Just over three years ago, Enix revealed that it would be working on a game with key ex-members of the Ace Combat and Resident Evil development teams at Namco and Capcom, respectively. The following months saw Square and Enix merge while the game was quickly revealed for North America. In Japan, the title was called Drag-On Dragoon, though most North Americans will recognize it as Drakengard. This title combined action and role-playing elements, all while creating a story that would engross many gamers in Japan, North America, and Europe when all was said and done. Two years after the original title was unveiled in Famitsu, the magazine revealed that Drag-On Dragoon 2 would be released in 2005. In November, gamers in North America were surprised to hear that not only had Square Enix passed on localizing the game, but that Ubisoft would be publishing Drakengard 2 in both North America and Europe.
It has been 18 years since the events depicted in the original title took place. The seals on the goddess have been strengthened and her pain and sense of burden have been increased along with them. Players take the role of Nowe, a young knight of the seal, as he sets out on a journey that will take him far across the world. During his quest, he'll meet up with quite a few different people that will join him, including the antagonist from the original game, Manah. Once she was set free from the cult of the Watchers, Caim took her under his wing for training. Caim, now 42-years old, has lost his eyesight but has sensed a darkness returning to the land.
Battles take place nearly exactly as they did in the original title. There are ground, mid-air, and high-air battles with the latter two being on Legna's back. Legna is a blue dragon that raised Nowe when he was younger. Ground battles take the form of large-scale battles pitting one of the player's characters against a horde of enemies. There will be other party members that will eventually become available; however, players must have certain weapons in their possession to call out their comrades. Party members in this game that are not active are not on the battle field. Air battles take two forms. The first are mid-air battles where players can see enemies on the ground and can fire at them. But this goes both ways, as enemies on the ground can also fire back at Nowe while he flies above them. During these battles, players can mount and dismount their dragon at will by pressing the Select button in an open area on the world map. The second is high-air battles where players are fighting air-based enemies such as dragons and ships, as well as objects such as towers that are attacking.
There are more weapons in this title than can be found in the original. Players will once again be able to add weapons to their inventory to take into battle with them. This time, however, players will have to figure out which characters they want to be able to bring in as well. So, if players want to be able to bring in Eris, for example, they'd need to have spears in their inventory.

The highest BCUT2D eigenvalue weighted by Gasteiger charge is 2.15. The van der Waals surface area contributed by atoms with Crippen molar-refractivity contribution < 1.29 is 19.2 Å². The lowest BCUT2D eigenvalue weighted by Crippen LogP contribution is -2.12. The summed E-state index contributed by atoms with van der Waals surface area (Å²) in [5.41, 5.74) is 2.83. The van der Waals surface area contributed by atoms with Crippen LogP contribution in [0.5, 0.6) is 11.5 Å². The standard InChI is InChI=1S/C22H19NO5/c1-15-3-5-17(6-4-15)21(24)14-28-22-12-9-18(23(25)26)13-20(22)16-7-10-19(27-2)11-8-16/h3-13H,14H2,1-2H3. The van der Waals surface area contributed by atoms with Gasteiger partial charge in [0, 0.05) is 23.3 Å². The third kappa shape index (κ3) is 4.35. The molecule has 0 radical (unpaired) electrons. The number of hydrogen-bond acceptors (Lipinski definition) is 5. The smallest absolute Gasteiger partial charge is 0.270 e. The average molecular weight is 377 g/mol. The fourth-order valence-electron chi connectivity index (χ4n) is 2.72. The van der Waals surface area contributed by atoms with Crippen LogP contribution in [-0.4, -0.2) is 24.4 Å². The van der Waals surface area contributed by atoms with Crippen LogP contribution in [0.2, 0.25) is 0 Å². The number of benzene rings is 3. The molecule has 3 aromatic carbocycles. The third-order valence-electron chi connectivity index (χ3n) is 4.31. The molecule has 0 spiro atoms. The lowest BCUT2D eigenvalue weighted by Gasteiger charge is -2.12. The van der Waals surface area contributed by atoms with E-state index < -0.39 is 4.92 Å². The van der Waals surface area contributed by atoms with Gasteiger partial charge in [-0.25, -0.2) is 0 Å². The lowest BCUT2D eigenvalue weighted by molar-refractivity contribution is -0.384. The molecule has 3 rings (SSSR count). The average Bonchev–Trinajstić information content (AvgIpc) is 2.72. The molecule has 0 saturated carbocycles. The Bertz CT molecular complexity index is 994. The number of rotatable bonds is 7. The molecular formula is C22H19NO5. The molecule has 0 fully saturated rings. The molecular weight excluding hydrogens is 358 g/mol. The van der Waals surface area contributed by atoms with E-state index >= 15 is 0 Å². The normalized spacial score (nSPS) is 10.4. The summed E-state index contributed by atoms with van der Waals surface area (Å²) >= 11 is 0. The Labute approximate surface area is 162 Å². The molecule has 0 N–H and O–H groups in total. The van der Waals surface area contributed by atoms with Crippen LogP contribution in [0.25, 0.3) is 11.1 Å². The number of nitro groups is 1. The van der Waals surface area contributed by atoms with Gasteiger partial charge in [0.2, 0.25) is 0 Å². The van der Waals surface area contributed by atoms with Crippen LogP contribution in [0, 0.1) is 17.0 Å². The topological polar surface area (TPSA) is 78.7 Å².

Each weapon in the game has its own strengths and weaknesses, just like each character does. Players will need to keep track of who they're using in battle and the weapons they tend to use as well. Each character levels up independently, so players will need to keep an eye on each character's level before deciding who to bring into what could be a tough level. Bringing a character that could die in a few hits isn't exactly worth the time of bringing them along.
"Fans of the first title's originality will also notice that the composer continues to try new things with the music."
The music in Drakengard 2 is composed by Aoi Yoshiki, who was part of the team that worked on the original title's soundtrack. Many people will notice that this soundtrack has a few changes from the original. First, the game utilizes a live orchestra to create a larger sense of feeling in the game. Fans of the first title's originality will also notice that the composer continues to try new things with the music. Currently there is no word concerning the vocalized songs in this game. Whether or not they will remain in Japanese or will receive English adaptations will have to be seen when the title is released later this month.
One thing that hasn't really changed much at all since the first Drakengard is the graphics engine that runs this title. Players will once again notice that textures don't really stand out, and the draw distance while on the dragon might have even gotten worse. Many times, players will find themselves running into groups of enemies without warning unless they are paying attention to the radar in the upper corner of the screen. This radar will also be what continues to keep players on course as it points them right to the enemies. This tends to make larger areas easier to navigate without getting lost.
Players won't need to wait long for Drakengard 2 in North America as Ubisoft has revealed that the game will be shipping to stores on February 14. Currently, the game remains on schedule to ship in Europe in March; however, the publisher has been even more quiet about the release there than they have been here. Stay tuned later this month for the full review of Drakengard 2.